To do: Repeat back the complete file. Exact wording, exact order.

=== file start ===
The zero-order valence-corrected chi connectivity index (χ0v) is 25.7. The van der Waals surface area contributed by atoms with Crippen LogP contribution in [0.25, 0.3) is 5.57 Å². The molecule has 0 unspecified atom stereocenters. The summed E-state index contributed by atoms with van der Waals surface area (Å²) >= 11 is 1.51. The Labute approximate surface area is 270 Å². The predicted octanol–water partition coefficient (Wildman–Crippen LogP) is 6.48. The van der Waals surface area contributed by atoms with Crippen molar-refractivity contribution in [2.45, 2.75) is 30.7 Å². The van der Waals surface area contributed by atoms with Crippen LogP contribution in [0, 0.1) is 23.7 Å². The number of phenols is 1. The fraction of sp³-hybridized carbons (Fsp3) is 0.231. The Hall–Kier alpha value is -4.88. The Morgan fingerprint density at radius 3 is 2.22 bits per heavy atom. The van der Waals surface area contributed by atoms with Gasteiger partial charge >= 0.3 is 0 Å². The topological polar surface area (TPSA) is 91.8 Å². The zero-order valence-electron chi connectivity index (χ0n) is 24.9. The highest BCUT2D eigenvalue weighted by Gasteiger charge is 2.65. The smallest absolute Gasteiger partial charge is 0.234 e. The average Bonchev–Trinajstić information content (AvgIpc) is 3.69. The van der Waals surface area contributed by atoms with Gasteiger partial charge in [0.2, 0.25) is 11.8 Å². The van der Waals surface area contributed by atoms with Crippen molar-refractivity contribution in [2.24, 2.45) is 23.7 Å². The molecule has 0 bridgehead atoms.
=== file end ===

The zero-order valence-corrected chi connectivity index (χ0v) is 25.7. The van der Waals surface area contributed by atoms with Crippen LogP contribution in [0.25, 0.3) is 5.57 Å². The molecule has 0 unspecified atom stereocenters. The summed E-state index contributed by atoms with van der Waals surface area (Å²) >= 11 is 1.51. The Labute approximate surface area is 270 Å². The predicted octanol–water partition coefficient (Wildman–Crippen LogP) is 6.48. The van der Waals surface area contributed by atoms with Crippen molar-refractivity contribution in [2.45, 2.75) is 30.7 Å². The van der Waals surface area contributed by atoms with Crippen LogP contribution in [0, 0.1) is 23.7 Å². The number of phenols is 1. The fraction of sp³-hybridized carbons (Fsp3) is 0.231. The Hall–Kier alpha value is -4.88. The Morgan fingerprint density at radius 3 is 2.22 bits per heavy atom. The van der Waals surface area contributed by atoms with Gasteiger partial charge >= 0.3 is 0 Å². The topological polar surface area (TPSA) is 91.8 Å². The zero-order valence-electron chi connectivity index (χ0n) is 24.9. The highest BCUT2D eigenvalue weighted by Gasteiger charge is 2.65. The smallest absolute Gasteiger partial charge is 0.234 e. The average Bonchev–Trinajstić information content (AvgIpc) is 3.69. The van der Waals surface area contributed by atoms with Gasteiger partial charge in [0.2, 0.25) is 11.8 Å². The van der Waals surface area contributed by atoms with Crippen molar-refractivity contribution in [2.24, 2.45) is 23.7 Å². The molecule has 0 bridgehead atoms.